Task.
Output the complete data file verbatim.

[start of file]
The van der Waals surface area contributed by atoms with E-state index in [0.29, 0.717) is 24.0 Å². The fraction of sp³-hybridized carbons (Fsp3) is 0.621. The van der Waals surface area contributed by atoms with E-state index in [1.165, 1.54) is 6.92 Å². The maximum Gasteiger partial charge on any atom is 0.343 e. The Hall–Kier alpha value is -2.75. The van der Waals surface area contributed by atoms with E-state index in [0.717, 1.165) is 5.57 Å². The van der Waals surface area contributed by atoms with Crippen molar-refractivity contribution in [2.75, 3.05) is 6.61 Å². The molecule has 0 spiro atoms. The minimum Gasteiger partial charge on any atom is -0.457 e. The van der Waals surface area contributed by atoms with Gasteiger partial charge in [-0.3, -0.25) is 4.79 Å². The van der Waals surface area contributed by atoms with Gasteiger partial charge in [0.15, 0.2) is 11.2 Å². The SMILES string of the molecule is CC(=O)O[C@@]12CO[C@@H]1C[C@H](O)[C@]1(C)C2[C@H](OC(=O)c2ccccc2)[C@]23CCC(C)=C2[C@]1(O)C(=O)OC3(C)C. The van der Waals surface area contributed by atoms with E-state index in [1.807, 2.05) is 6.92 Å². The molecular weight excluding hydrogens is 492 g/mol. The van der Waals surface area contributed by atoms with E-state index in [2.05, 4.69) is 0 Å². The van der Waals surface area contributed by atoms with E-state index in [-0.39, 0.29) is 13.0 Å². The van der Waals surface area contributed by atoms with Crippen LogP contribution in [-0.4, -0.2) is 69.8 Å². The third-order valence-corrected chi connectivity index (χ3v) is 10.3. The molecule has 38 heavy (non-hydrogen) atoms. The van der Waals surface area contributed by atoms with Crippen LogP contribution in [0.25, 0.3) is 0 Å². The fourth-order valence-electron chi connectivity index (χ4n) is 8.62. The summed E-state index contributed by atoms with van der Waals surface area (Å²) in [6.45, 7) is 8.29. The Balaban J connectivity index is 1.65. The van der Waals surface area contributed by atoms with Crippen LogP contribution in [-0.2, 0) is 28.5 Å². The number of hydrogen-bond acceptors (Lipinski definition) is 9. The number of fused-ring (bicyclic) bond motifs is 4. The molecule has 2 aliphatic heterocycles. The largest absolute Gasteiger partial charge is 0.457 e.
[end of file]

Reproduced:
The van der Waals surface area contributed by atoms with E-state index in [0.29, 0.717) is 24.0 Å². The fraction of sp³-hybridized carbons (Fsp3) is 0.621. The van der Waals surface area contributed by atoms with E-state index in [1.165, 1.54) is 6.92 Å². The maximum Gasteiger partial charge on any atom is 0.343 e. The Hall–Kier alpha value is -2.75. The van der Waals surface area contributed by atoms with E-state index in [0.717, 1.165) is 5.57 Å². The van der Waals surface area contributed by atoms with Crippen molar-refractivity contribution in [2.75, 3.05) is 6.61 Å². The molecule has 0 spiro atoms. The minimum Gasteiger partial charge on any atom is -0.457 e. The van der Waals surface area contributed by atoms with Gasteiger partial charge in [-0.3, -0.25) is 4.79 Å². The van der Waals surface area contributed by atoms with Gasteiger partial charge in [0.15, 0.2) is 11.2 Å². The SMILES string of the molecule is CC(=O)O[C@@]12CO[C@@H]1C[C@H](O)[C@]1(C)C2[C@H](OC(=O)c2ccccc2)[C@]23CCC(C)=C2[C@]1(O)C(=O)OC3(C)C. The van der Waals surface area contributed by atoms with E-state index in [1.807, 2.05) is 6.92 Å². The molecular weight excluding hydrogens is 492 g/mol. The van der Waals surface area contributed by atoms with E-state index in [2.05, 4.69) is 0 Å². The van der Waals surface area contributed by atoms with E-state index in [-0.39, 0.29) is 13.0 Å². The van der Waals surface area contributed by atoms with Crippen LogP contribution in [-0.4, -0.2) is 69.8 Å². The third-order valence-corrected chi connectivity index (χ3v) is 10.3. The molecule has 38 heavy (non-hydrogen) atoms. The van der Waals surface area contributed by atoms with Crippen LogP contribution in [0.25, 0.3) is 0 Å². The fourth-order valence-electron chi connectivity index (χ4n) is 8.62. The summed E-state index contributed by atoms with van der Waals surface area (Å²) in [6.45, 7) is 8.29. The Balaban J connectivity index is 1.65. The van der Waals surface area contributed by atoms with Crippen LogP contribution in [-0.2, 0) is 28.5 Å². The number of hydrogen-bond acceptors (Lipinski definition) is 9. The number of fused-ring (bicyclic) bond motifs is 4. The molecule has 2 aliphatic heterocycles. The largest absolute Gasteiger partial charge is 0.457 e.